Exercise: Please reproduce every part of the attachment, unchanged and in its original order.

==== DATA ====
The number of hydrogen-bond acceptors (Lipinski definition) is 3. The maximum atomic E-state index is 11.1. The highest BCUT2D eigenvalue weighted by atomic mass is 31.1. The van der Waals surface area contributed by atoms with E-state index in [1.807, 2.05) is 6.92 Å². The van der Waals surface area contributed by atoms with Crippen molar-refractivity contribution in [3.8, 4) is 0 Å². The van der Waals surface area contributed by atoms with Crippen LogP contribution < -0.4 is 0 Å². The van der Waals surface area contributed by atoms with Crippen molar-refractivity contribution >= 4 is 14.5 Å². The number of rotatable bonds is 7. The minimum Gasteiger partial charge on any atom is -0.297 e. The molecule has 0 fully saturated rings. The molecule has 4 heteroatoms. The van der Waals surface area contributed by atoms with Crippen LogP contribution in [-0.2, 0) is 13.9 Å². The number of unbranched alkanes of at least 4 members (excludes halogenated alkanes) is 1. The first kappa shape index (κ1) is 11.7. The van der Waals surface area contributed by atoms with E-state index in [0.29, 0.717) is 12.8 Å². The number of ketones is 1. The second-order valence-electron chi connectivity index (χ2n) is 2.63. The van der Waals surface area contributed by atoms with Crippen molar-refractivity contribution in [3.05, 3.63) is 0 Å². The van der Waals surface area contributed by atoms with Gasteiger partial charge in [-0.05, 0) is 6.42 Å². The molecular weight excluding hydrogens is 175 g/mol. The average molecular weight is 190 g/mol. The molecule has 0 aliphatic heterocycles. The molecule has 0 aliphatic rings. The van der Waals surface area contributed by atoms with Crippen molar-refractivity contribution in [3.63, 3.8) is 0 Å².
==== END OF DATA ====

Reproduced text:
The number of hydrogen-bond acceptors (Lipinski definition) is 3. The maximum atomic E-state index is 11.1. The highest BCUT2D eigenvalue weighted by atomic mass is 31.1. The van der Waals surface area contributed by atoms with E-state index in [1.807, 2.05) is 6.92 Å². The van der Waals surface area contributed by atoms with Crippen molar-refractivity contribution in [3.8, 4) is 0 Å². The van der Waals surface area contributed by atoms with Crippen LogP contribution < -0.4 is 0 Å². The van der Waals surface area contributed by atoms with Crippen molar-refractivity contribution >= 4 is 14.5 Å². The number of rotatable bonds is 7. The minimum Gasteiger partial charge on any atom is -0.297 e. The molecule has 0 fully saturated rings. The molecule has 4 heteroatoms. The van der Waals surface area contributed by atoms with Crippen LogP contribution in [-0.2, 0) is 13.9 Å². The number of unbranched alkanes of at least 4 members (excludes halogenated alkanes) is 1. The first kappa shape index (κ1) is 11.7. The van der Waals surface area contributed by atoms with E-state index in [0.29, 0.717) is 12.8 Å². The number of ketones is 1. The second-order valence-electron chi connectivity index (χ2n) is 2.63. The van der Waals surface area contributed by atoms with Crippen molar-refractivity contribution in [3.05, 3.63) is 0 Å². The van der Waals surface area contributed by atoms with Gasteiger partial charge in [-0.05, 0) is 6.42 Å². The molecular weight excluding hydrogens is 175 g/mol. The average molecular weight is 190 g/mol. The molecule has 0 aliphatic heterocycles. The molecule has 0 aliphatic rings. The van der Waals surface area contributed by atoms with Crippen molar-refractivity contribution in [3.63, 3.8) is 0 Å².